(c) Petra Rapp
Gear recommendation: Trekking footwear with GORE-TEX SURROUND™

Alongside the usual trekking gear such as a breathable, long-sleeved trekking top (UV protection!), headgear and a warmer layer for colder nights, a really good pair of boots is essential to ensure that you enjoy the perfect Jordanian trekking experience. Whether you're walking through desert sand, wading through water, clambering over rocks, or clocking up the miles in the heat of the day, or sometimes even the cool of night, there's a new adventure waiting around every corner, making multi-day trails the ultimate test for what you wear on your feet. You need a good pair of ankle-high boots that fit well and will see you through every eventuality as you clock up the miles, while also promoting a healthy climate inside the boots. Built for the job: a pair of boots like the Meindl women's X-SO 70 Mid GTX® The integrated GORE-TEX SURROUND® product technology offers 360 degree climate comfort for your feet. The boots are highly breathable all-around without compromising on durable waterproof protection. Your feet stay dry and comfortable even in the kind of high temperatures you'll come across in Jordan. And even if you do have to wade through knee or even hip-high water in one of those canyons, they'll dry quickly again while you continue your walk. So make sure you also wear functional, quick-drying socks or tights! [productlist ids=3259]

Petra, Jordan
  • Jordan is in the Middle East. Home to numerous Bedouin tribes, Jordan offers a wide variety of trekking and climbing opportunities between sand dunes, granite rock, ancient Wadis and bizarrely shaped sandstone rocks.
  • The trekking route from Dana to Petra is 50 miles (80 km) long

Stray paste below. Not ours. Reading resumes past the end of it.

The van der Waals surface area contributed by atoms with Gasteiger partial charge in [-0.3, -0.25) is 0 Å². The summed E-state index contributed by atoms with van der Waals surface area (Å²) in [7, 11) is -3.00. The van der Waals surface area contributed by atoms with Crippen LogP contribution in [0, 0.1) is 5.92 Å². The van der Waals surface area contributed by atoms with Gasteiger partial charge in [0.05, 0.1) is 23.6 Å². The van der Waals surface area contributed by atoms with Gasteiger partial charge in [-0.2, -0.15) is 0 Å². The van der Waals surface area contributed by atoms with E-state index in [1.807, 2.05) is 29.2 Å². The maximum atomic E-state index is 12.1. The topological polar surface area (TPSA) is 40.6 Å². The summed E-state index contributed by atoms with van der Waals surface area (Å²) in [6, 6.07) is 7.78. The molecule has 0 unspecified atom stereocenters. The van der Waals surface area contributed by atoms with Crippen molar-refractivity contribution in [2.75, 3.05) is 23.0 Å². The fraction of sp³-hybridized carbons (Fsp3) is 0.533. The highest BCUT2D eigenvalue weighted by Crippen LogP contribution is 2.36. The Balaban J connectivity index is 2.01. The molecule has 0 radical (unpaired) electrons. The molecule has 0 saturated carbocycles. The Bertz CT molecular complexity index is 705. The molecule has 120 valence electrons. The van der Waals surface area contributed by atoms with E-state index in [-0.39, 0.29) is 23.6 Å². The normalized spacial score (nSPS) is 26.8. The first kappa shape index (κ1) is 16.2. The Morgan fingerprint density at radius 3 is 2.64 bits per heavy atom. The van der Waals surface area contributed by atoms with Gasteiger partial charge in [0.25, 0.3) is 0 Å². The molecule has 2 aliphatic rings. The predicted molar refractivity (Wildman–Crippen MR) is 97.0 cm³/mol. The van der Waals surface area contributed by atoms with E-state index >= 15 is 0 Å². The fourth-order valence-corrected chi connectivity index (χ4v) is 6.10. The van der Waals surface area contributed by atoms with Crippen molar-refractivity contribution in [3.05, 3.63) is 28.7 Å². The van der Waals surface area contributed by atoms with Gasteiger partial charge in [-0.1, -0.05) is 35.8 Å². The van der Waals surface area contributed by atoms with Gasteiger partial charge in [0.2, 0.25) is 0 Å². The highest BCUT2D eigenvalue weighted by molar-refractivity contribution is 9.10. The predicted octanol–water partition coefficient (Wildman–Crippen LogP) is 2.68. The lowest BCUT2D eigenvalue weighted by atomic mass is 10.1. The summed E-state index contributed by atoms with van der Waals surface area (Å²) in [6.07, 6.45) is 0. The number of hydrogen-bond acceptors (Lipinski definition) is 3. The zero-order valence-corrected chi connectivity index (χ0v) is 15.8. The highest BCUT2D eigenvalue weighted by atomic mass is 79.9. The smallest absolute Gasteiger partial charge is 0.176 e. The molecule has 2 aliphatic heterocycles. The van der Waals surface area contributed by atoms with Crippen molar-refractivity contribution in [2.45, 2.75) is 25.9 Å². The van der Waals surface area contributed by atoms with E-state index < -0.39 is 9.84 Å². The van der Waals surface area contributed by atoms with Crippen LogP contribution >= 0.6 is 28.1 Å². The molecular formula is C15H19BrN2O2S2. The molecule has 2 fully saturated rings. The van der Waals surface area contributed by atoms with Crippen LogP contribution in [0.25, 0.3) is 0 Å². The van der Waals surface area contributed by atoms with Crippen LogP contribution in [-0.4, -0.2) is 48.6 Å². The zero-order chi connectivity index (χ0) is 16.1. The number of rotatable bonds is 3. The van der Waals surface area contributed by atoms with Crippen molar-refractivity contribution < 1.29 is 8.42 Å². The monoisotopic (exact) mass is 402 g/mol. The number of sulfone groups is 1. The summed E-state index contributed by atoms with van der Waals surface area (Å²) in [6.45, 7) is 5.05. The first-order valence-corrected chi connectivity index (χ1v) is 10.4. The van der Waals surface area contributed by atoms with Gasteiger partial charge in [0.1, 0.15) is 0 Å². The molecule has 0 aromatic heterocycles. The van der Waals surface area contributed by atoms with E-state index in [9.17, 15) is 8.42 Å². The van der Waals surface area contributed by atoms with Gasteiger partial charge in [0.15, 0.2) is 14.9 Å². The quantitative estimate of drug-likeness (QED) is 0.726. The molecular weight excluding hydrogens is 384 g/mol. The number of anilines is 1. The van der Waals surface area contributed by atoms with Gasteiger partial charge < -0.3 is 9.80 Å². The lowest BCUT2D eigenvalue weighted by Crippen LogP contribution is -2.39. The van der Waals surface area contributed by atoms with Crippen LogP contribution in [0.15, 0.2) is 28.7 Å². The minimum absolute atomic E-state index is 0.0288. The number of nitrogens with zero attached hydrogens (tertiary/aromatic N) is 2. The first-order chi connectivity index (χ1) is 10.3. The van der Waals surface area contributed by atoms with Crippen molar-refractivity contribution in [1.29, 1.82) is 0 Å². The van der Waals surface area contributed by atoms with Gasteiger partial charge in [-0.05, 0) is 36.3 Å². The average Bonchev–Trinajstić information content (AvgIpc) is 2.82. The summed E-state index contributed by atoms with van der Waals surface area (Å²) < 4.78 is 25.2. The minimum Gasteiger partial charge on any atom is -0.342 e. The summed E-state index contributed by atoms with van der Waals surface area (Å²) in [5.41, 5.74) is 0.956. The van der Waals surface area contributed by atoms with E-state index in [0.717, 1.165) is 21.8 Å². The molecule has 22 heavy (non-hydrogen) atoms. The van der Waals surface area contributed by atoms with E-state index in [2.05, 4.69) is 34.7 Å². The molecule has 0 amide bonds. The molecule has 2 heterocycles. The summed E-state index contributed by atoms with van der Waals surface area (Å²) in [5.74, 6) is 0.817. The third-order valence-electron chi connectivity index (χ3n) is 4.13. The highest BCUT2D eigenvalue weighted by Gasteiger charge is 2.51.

• Time: 6 to 7 days
  • Best time to go: October to April
Other popular treks from around the world

There are lots of amazing hikes to do around the world. The Jordan hike is one of many. The trekking tours selected here have all been recommended by National Geographic, Condé Nast Traveler and the Travel Channel:

Kungsleden, Sweden

Located 100 miles (161 km) north of the Arctic Circle, the Kungsleden covers 275 miles (443 km) of Arctic terrain, crossing reindeer migration routes, glaciers and forests.

  • On average, one segment of the trail is 65 miles (105 km) long
  • Time: 3 to 5 days
  • Best time to go: August / September
Camino de Santiago, Spain

Located in the Pyrenees and crossing over from France into Spain, the Camino follows a pilgrimage route that has been travelled since the Middle Ages.

  • Distance: 500 miles (805 km) in total
  • Time: 30 days, depending on the section that you decide to walk
  • Best time to go: June to October
Haute Route, Switzerland and France

Located in the Alps, this iconic high elevation trail runs from Chamonix to Zermatt, offering spectacular views of the Matterhorn and Mont Blanc.

  • Distance: 111 miles (179 km) from Chamonix to Zermatt
  • Time: 12 days
  • Best time to go: July to September
GR 20, France

The GR 20 traverses the mountainous backbone of the island of Corsica running approximately north-south and is often billed as the toughest high mountain trail in Europe.

  • Distance: 112 Miles (180 km)
  • Time: 12 to 15 days, allowing for one or two extra days in case of bad weather
  • Best time to go: June to October
St. Olav’s Way, or the Pilegrimsleden (The Pilgrim’s Way), Norway

Running from Oslo to Trondheim, this ancient pilgrimage route is becoming more and more popular as a hiking destination. When you walk it, you get to choose between six different routes.

  • Distance: approx. 400 miles (640 km), depending on the route that you decide to do
  • Time: 15 to 20 days
  • Best time to go: June to August